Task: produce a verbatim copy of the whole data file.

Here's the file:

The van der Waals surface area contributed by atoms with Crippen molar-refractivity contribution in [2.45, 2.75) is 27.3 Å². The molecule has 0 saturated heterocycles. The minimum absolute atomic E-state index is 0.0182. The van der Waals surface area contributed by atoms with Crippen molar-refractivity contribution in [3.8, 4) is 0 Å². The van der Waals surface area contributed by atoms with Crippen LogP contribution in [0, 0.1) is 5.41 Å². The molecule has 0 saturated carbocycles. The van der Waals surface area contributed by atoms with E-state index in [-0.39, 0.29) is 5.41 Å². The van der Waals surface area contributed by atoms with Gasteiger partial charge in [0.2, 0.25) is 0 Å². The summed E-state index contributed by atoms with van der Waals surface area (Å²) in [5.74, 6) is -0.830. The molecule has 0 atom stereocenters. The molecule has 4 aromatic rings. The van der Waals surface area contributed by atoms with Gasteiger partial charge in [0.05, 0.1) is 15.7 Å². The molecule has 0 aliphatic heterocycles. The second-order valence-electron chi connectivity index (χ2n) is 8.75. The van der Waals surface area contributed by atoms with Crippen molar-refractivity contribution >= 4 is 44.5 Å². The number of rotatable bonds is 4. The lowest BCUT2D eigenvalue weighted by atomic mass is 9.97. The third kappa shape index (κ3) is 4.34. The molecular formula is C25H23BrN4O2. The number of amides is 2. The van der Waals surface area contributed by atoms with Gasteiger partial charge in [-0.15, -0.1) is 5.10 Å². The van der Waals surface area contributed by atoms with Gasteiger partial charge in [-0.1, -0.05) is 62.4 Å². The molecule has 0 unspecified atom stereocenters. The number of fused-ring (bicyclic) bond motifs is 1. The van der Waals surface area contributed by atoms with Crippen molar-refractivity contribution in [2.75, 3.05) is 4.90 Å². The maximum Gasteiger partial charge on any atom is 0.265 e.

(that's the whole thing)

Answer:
The van der Waals surface area contributed by atoms with Crippen molar-refractivity contribution in [2.45, 2.75) is 27.3 Å². The molecule has 0 saturated heterocycles. The minimum absolute atomic E-state index is 0.0182. The van der Waals surface area contributed by atoms with Crippen molar-refractivity contribution in [3.8, 4) is 0 Å². The van der Waals surface area contributed by atoms with Crippen LogP contribution in [0, 0.1) is 5.41 Å². The molecule has 0 saturated carbocycles. The van der Waals surface area contributed by atoms with E-state index in [-0.39, 0.29) is 5.41 Å². The van der Waals surface area contributed by atoms with Gasteiger partial charge in [0.2, 0.25) is 0 Å². The summed E-state index contributed by atoms with van der Waals surface area (Å²) in [5.74, 6) is -0.830. The molecule has 0 atom stereocenters. The molecule has 4 aromatic rings. The van der Waals surface area contributed by atoms with Gasteiger partial charge in [0.05, 0.1) is 15.7 Å². The molecule has 0 aliphatic heterocycles. The second-order valence-electron chi connectivity index (χ2n) is 8.75. The van der Waals surface area contributed by atoms with Crippen molar-refractivity contribution >= 4 is 44.5 Å². The number of rotatable bonds is 4. The lowest BCUT2D eigenvalue weighted by atomic mass is 9.97. The third kappa shape index (κ3) is 4.34. The molecular formula is C25H23BrN4O2. The number of amides is 2. The van der Waals surface area contributed by atoms with Gasteiger partial charge in [-0.15, -0.1) is 5.10 Å². The van der Waals surface area contributed by atoms with Gasteiger partial charge in [-0.1, -0.05) is 62.4 Å². The molecule has 0 unspecified atom stereocenters. The number of fused-ring (bicyclic) bond motifs is 1. The van der Waals surface area contributed by atoms with Crippen molar-refractivity contribution in [2.75, 3.05) is 4.90 Å². The maximum Gasteiger partial charge on any atom is 0.265 e.